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Nutrition By Color


Discussions on "Nutrition By Color" in "Healthy and Nutritive Foods" forum.


  1. #1
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    Nutrition By Color

    Fruits and vegetables grow in a variety of colors for a reason, it helps you figure out what kinds of nutritional value they contain. And when it comes to fresh produce, variety is key eat a rainbow of food each and every day! Check out the unique properties in colorful fruits and veggies.

    1. Red


    Sources:
    Tomatoes, watermelon, red peppers, pomegranates, cranberries, raspberries.

    The pigment that gives most red fruits and veggies their signature hue is called lycopene an antioxidant that may reduce the risks of cancer and cardiovascular disease.



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    Re: Nutrition by Color

    2. Orange & Yellow



    Sources:
    Carrots, cantaloupe, apricots, mango, oranges, sweet potatoes, pumpkin, papaya, bananas, corn, summer squash, lemon, grapefruit.

    You can thank beta-carotene for that vibrant orange hue found in carrots, sweet potatoes and the like. The body converts beta-carotine into vitamin A, which helps your eyes, your bones and your immune system stay in tip-top shape. Citrus fruits, like oranges and lemons, are full of vitamin C, of course, but they’re also rich in bioflavonoids, and the two work together to help your bones, skin and teeth, and reduce your risks of cancer and heart disease.


    Last edited by Nishahameetha; 5th Mar 2013 at 07:53 PM.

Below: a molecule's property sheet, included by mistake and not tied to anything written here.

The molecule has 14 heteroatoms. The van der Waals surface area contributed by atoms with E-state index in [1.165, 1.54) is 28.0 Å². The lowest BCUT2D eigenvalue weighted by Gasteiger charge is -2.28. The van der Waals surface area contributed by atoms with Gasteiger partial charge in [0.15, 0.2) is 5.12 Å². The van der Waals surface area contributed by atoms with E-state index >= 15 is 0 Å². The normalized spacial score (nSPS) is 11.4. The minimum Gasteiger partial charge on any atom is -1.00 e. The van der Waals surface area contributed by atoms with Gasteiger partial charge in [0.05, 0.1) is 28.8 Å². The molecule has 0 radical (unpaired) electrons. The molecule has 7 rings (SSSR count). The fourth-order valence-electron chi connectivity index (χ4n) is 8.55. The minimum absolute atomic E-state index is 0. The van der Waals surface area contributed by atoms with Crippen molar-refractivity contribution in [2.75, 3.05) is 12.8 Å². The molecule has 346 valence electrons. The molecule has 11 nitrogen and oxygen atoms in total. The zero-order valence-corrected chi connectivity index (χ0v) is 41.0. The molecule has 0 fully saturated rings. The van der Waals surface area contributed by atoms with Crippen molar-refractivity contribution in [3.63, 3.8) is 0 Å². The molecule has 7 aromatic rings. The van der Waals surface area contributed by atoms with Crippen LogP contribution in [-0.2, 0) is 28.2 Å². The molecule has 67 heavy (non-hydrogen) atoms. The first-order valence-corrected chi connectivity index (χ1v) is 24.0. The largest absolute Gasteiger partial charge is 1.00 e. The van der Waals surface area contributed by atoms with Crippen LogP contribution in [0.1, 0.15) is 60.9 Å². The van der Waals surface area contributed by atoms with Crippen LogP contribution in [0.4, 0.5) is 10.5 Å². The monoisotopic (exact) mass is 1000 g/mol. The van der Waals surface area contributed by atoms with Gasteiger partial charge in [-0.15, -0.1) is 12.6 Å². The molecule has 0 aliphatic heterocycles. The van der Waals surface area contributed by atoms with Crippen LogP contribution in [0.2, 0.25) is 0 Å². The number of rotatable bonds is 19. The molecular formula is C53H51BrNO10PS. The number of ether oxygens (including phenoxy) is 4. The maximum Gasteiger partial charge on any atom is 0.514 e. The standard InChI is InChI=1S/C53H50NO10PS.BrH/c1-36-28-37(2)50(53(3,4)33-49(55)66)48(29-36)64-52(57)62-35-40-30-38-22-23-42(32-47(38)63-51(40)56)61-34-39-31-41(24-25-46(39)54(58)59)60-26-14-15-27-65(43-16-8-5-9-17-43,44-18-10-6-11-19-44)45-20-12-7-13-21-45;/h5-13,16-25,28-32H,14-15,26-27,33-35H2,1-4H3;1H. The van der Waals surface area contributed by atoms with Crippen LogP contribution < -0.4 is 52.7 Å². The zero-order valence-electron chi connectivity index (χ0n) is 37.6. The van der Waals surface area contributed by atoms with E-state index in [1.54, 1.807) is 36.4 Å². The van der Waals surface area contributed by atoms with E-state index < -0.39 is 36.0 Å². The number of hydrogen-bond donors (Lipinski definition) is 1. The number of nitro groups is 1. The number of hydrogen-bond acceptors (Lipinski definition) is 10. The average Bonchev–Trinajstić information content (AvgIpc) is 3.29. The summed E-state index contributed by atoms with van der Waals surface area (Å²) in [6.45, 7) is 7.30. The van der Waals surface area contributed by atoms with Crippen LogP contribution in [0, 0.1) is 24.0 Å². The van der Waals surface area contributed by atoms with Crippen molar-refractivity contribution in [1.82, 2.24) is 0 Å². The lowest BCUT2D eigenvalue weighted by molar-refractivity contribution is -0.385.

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    Re: Nutrition by Color

    3. Green



    Sources:
    leafy vegetables, kiwi, lime, broccoli, cauliflower, Brussels sprouts, asparagus, zucchini, artichoke, avocado.

    The source of green’s vegetables color may sound familiar to anyone who ever took biology: chlorophyl. Though green is certainly the color with the most variety, most green vegetables are high in fiber, many vitamins, calcium, iron, and a whole slew of beneficial antioxidants. Not all greens are created equal, however: iceberg lettuce is not nearly as nutrient rich as, say, kale. As a general rule, the darker the green, the better. Cruciferous vegetables, like broccoli and cauliflower, also contain properties that have been shown to reduce cancer risk.


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    Re: Nutrition by Color

    4. Blue & Purple



    Sources: Blueberries, blackberries, eggplant, grapes, plums, beets.

    Blue, purple and deep red fruits and vegetables get their color from a pigment known as anthocyanin, and are rich in antioxidants that are beneficial for brain, your heart and your immune system.


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